When I start a new track, the part of the arrangement I begin with really depends on my mood and the idea I have in my mind. Honestly, I prefer to bounce around because it allows me to get my ideas out of the way. Later on I like to go back to it and focus more specifically on each section one by one.

 

I try to stay away from listening to the majority of music that's out there today. Simply because I want to stick to what sounds good to me, rather than imitate others.

 

 

Writing

Your tracks are full of beautiful progressions and track defining leads. Are there any specific techniques that you use to get the emotion that you want out of these two musical parts?

I don't know if you'd call this a technique, but I let my ears do all the work. I like to listen to the sounds of the song I'm working on over and over again until it feels right. I may listen once, think its great, and then listen again and completely change my mind. I feel like because I put so much effort into my progressions, the emotions and passion come through to listeners.

 

Your tracks are full of beautiful progressions and track defining leads. Are there any specific techniques that you use to get the emotion that you want out of these two musical parts?

I don't know if you'd call this a technique, but I let my ears to all the work. I like to listen to the sounds of the song I'm working on over and over again until it feels right. I may listen once, think its great, and then listen again and completely change my mind. I feel like because I put so much effort into my progressions, the emotions and passion come through to listeners.

 

General

If you could give an aspiring artist one production tip, what would it be?

The simpler the better.

 

Aspiring producers these days lack patience. They want to produce the next big hit after they've only been producing for a short period of time and they get discouraged when the results arent immediately there. What motivated you to keep learning and improving through the beginning stages of your music career and what advice would you give to impatient producers.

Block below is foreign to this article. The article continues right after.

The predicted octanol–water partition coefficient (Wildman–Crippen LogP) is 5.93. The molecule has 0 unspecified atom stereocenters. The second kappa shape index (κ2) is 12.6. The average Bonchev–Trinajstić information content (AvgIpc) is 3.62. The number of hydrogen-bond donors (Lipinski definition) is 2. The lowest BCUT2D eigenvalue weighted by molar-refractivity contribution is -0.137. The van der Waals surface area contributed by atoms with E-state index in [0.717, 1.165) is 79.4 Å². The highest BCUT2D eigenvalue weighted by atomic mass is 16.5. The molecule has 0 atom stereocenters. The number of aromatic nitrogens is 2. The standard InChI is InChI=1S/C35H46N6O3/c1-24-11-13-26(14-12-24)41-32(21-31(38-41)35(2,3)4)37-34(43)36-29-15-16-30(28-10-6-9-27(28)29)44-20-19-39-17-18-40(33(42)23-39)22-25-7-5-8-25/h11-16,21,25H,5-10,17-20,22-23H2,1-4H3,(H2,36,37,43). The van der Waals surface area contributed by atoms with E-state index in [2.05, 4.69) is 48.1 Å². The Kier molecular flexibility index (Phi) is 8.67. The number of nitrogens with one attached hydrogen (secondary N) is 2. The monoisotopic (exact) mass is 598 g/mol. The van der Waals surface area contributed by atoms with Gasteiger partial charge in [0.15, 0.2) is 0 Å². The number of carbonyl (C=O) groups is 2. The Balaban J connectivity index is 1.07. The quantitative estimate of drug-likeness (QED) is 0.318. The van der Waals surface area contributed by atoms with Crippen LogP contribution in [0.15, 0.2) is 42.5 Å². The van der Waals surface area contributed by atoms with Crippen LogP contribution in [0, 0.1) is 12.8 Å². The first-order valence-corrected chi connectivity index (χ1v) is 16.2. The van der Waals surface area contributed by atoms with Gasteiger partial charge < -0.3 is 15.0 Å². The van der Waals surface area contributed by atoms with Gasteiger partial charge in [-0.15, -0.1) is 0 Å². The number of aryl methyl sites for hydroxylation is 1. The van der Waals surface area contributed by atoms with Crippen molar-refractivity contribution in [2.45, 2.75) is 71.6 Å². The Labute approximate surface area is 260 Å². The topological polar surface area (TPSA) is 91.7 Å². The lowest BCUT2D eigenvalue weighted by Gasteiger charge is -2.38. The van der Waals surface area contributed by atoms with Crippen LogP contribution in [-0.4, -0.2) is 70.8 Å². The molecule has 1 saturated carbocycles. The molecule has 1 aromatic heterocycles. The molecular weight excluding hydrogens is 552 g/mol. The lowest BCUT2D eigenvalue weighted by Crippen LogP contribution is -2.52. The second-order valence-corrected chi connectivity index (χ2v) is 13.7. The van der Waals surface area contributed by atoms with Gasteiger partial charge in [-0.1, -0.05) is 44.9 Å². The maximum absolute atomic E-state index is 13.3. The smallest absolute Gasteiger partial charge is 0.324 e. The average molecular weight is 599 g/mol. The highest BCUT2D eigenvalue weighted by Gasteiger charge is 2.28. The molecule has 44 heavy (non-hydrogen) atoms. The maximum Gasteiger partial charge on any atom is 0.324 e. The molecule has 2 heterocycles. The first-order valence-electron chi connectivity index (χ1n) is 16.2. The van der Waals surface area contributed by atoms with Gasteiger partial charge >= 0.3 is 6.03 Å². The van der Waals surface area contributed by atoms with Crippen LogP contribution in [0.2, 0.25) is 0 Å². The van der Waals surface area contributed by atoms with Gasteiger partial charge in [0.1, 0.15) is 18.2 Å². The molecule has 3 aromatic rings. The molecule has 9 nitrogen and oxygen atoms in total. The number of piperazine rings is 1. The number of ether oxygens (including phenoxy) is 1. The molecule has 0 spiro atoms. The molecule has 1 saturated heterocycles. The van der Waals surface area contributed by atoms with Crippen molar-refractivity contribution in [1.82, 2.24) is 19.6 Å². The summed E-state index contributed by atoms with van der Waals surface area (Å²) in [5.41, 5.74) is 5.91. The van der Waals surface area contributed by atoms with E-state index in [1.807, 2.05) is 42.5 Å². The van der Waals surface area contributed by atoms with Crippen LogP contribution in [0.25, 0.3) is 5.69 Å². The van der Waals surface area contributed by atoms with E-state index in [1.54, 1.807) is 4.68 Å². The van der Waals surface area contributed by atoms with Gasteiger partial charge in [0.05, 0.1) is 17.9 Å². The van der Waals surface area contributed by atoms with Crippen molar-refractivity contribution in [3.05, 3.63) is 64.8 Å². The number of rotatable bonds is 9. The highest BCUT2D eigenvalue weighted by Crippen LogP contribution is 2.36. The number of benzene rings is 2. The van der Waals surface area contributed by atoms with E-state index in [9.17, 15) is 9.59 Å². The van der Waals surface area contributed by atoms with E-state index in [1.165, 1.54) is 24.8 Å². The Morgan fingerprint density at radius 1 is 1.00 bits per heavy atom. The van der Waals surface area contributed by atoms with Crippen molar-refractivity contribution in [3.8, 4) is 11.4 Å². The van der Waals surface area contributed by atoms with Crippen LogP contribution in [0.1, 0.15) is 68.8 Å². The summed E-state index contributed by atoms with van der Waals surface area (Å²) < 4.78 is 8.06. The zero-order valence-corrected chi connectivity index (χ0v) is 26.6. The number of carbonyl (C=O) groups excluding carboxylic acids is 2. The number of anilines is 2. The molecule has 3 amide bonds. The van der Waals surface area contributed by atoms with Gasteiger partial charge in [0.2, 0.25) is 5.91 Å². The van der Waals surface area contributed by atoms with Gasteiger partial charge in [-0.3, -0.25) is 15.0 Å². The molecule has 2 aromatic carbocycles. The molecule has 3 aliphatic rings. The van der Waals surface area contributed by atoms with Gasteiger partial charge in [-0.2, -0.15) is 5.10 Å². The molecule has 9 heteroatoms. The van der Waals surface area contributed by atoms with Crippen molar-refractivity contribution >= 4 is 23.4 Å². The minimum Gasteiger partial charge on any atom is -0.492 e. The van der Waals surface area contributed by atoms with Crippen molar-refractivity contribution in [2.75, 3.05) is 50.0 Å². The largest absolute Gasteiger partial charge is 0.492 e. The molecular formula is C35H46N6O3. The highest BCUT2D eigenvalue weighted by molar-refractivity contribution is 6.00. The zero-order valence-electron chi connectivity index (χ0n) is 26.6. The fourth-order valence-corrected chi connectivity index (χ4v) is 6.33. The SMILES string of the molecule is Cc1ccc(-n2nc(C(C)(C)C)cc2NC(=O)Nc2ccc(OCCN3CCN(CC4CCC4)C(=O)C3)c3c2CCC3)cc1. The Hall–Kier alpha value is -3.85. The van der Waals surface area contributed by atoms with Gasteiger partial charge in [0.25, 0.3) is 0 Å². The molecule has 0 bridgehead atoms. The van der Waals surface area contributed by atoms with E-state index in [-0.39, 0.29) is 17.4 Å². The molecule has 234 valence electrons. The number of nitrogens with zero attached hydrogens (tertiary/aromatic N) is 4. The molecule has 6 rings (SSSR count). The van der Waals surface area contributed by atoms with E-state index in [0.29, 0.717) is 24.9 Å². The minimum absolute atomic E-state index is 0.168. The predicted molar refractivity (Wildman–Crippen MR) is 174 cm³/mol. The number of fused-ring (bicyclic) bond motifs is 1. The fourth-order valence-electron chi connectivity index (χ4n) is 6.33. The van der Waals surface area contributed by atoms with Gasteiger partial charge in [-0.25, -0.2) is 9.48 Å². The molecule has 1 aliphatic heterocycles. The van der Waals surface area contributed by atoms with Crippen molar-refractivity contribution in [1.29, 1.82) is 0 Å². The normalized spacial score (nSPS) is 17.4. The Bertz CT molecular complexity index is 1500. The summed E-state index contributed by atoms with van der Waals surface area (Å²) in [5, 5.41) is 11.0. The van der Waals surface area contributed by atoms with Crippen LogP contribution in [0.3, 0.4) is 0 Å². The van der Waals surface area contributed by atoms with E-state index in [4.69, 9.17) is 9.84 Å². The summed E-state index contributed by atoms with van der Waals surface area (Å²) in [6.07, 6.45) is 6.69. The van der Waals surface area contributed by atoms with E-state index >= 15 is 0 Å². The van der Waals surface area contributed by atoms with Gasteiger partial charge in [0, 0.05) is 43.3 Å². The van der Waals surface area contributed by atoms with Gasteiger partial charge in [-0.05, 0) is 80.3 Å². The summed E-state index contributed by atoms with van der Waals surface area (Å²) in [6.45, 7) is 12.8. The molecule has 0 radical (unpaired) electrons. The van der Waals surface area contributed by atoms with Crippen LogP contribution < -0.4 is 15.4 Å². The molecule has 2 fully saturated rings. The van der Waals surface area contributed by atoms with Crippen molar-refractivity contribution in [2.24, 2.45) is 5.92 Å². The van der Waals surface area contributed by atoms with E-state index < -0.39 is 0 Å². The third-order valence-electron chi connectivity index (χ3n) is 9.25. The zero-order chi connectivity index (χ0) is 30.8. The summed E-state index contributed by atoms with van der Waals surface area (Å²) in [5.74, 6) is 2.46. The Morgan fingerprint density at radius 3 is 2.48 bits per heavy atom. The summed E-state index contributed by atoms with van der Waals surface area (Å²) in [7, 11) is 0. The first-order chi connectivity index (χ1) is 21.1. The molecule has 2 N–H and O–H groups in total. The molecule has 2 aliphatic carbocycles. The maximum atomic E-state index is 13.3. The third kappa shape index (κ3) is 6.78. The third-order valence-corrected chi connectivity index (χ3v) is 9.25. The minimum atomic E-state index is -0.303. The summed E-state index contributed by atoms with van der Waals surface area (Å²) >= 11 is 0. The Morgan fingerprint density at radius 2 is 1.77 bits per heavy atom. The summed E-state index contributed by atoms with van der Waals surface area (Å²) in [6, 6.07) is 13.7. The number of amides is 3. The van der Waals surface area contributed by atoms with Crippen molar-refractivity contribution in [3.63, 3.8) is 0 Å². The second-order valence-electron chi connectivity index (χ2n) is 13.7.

I'm still impatient, and that will never go away. The difference is, now, I've learned to accept and enjoy the journey instead of anticipating bigger and better projects too soon. My passion for music is what motivated me to keep learning and improving- there's always more to learn and I realized that very early in my music career. The advice I'd pass on to other impatient producers would be to apply their impatience smartly...in other words, rather than anticipate and rush to get the next big thing, turn the impatience into drive. A drive that will allow them to work harder, not faster, in order to gain quality opportunities.

 

Marketing & Branding

For better or for worse, social media is a big part of an artist's career. How do you use social media to build your audience and brand?

I use social media very moderately. Sometimes I feel like I should be using it more, but I'm not one to share too much. Social media has changed the way artists succeed for sure, but I'm still trying to figure out how to use it to benefit me and my audiences while remaining authentic to who I am.